Menopause Symptoms Correlate With Temporomandibular Disorder Pain

Painful temporomandibular joint, illustration.
Temporomandibular disorder (TMD)-induced pain and menopausal symptoms are correlated.

HealthDay News Temporomandibular disorder (TMD)-induced pain and menopausal symptoms are correlated, according to a study published May 10 in Menopause.

Alessandra Pucci Mantelli Galhardo, Ph.D., from Universidade de São Paulo in Brazil, and colleagues examined the relationship between menopausal symptoms and pain caused by TMD. The analysis included 74 women with TMD symptoms.

The researchers found that TMD-induced pain was more intense in late menopausal transition than in late postmenopause. Menopausal symptoms correlated with the intensity of TMD-induced pain, and this correlation was more significant during the late menopausal transition. In early postmenopause, women with fewer than four years of schooling had a higher total Blatt-Kupperman menopausal index score and craniomandibular index versus women with more than four years of schooling.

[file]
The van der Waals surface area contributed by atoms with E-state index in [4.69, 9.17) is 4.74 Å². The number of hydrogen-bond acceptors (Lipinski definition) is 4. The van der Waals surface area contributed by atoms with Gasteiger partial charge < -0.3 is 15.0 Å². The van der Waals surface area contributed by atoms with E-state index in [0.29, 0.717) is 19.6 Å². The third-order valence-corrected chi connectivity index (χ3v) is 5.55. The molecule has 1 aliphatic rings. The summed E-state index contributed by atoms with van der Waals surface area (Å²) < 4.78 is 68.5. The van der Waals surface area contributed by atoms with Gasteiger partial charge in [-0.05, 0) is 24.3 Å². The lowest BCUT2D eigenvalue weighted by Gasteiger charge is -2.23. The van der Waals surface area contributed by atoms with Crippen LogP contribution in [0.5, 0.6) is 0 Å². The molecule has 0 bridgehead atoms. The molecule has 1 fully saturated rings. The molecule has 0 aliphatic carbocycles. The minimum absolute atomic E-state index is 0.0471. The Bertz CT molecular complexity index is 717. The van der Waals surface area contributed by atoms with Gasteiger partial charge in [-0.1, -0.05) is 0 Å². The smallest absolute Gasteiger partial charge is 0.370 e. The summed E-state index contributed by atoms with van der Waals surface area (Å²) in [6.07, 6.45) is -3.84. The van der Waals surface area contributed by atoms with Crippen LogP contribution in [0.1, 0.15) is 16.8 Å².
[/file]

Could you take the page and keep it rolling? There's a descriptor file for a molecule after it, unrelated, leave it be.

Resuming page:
“This study reinforces the known relationship between sex steroids, specifically estrogen, and the experience of pain. These results are unique in showing that TMD symptoms are linked with menopause symptoms and manifest differently across the menopause stages, with more prominent TMD and menopause symptoms occurring in the menopause transition compared with the years postmenopause,” Stephanie Faubion, M.D., medical director of the North American Menopause Society, said in a statement. “More study is needed to identify factors, such as low education, that influence these associations as well as strategies to mitigate bothersome TMD and menopause symptoms in midlife women.”

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